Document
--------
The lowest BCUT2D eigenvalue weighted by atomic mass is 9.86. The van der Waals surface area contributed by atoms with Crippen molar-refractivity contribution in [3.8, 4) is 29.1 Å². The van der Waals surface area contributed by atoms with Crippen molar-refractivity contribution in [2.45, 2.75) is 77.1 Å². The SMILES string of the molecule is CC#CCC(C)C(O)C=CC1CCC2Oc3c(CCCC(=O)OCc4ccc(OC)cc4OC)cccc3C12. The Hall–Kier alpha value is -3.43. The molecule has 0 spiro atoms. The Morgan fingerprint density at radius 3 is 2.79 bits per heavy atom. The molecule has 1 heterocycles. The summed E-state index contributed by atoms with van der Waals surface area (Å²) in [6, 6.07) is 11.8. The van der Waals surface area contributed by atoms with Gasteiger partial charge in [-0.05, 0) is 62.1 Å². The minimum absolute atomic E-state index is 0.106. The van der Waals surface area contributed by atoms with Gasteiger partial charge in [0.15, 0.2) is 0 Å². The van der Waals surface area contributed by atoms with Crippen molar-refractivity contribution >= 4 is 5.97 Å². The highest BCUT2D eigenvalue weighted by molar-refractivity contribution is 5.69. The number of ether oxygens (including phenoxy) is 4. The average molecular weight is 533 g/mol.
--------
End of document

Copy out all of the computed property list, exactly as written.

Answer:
The lowest BCUT2D eigenvalue weighted by atomic mass is 9.86. The van der Waals surface area contributed by atoms with Crippen molar-refractivity contribution in [3.8, 4) is 29.1 Å². The van der Waals surface area contributed by atoms with Crippen molar-refractivity contribution in [2.45, 2.75) is 77.1 Å². The SMILES string of the molecule is CC#CCC(C)C(O)C=CC1CCC2Oc3c(CCCC(=O)OCc4ccc(OC)cc4OC)cccc3C12. The Hall–Kier alpha value is -3.43. The molecule has 0 spiro atoms. The Morgan fingerprint density at radius 3 is 2.79 bits per heavy atom. The molecule has 1 heterocycles. The summed E-state index contributed by atoms with van der Waals surface area (Å²) in [6, 6.07) is 11.8. The van der Waals surface area contributed by atoms with Gasteiger partial charge in [-0.05, 0) is 62.1 Å². The minimum absolute atomic E-state index is 0.106. The van der Waals surface area contributed by atoms with Gasteiger partial charge in [0.15, 0.2) is 0 Å². The van der Waals surface area contributed by atoms with Crippen molar-refractivity contribution >= 4 is 5.97 Å². The highest BCUT2D eigenvalue weighted by molar-refractivity contribution is 5.69. The number of ether oxygens (including phenoxy) is 4. The average molecular weight is 533 g/mol.